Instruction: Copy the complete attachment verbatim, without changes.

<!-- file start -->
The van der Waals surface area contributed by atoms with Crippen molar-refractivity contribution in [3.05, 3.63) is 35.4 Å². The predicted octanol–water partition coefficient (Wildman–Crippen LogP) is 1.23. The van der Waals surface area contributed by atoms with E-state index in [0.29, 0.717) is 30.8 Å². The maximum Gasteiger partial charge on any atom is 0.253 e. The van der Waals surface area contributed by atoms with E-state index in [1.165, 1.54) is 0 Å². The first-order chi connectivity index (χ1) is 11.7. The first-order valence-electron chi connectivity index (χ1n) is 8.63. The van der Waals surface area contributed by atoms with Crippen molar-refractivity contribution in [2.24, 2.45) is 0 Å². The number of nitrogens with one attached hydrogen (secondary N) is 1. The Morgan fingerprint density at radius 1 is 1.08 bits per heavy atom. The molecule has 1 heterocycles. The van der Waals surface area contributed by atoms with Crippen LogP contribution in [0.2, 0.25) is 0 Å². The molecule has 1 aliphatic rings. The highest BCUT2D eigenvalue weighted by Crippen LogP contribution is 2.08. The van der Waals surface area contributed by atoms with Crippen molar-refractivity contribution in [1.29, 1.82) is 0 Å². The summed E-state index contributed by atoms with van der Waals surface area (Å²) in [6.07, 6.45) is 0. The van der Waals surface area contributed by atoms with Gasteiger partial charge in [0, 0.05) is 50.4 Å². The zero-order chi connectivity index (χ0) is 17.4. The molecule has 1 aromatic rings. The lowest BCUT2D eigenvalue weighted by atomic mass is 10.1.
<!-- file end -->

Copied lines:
The van der Waals surface area contributed by atoms with Crippen molar-refractivity contribution in [3.05, 3.63) is 35.4 Å². The predicted octanol–water partition coefficient (Wildman–Crippen LogP) is 1.23. The van der Waals surface area contributed by atoms with E-state index in [0.29, 0.717) is 30.8 Å². The maximum Gasteiger partial charge on any atom is 0.253 e. The van der Waals surface area contributed by atoms with E-state index in [1.165, 1.54) is 0 Å². The first-order chi connectivity index (χ1) is 11.7. The first-order valence-electron chi connectivity index (χ1n) is 8.63. The van der Waals surface area contributed by atoms with Crippen molar-refractivity contribution in [2.24, 2.45) is 0 Å². The number of nitrogens with one attached hydrogen (secondary N) is 1. The Morgan fingerprint density at radius 1 is 1.08 bits per heavy atom. The molecule has 1 heterocycles. The van der Waals surface area contributed by atoms with Crippen LogP contribution in [0.2, 0.25) is 0 Å². The molecule has 1 aliphatic rings. The highest BCUT2D eigenvalue weighted by Crippen LogP contribution is 2.08. The van der Waals surface area contributed by atoms with Crippen molar-refractivity contribution in [1.29, 1.82) is 0 Å². The summed E-state index contributed by atoms with van der Waals surface area (Å²) in [6.07, 6.45) is 0. The van der Waals surface area contributed by atoms with Gasteiger partial charge in [0, 0.05) is 50.4 Å². The zero-order chi connectivity index (χ0) is 17.4. The molecule has 1 aromatic rings. The lowest BCUT2D eigenvalue weighted by atomic mass is 10.1.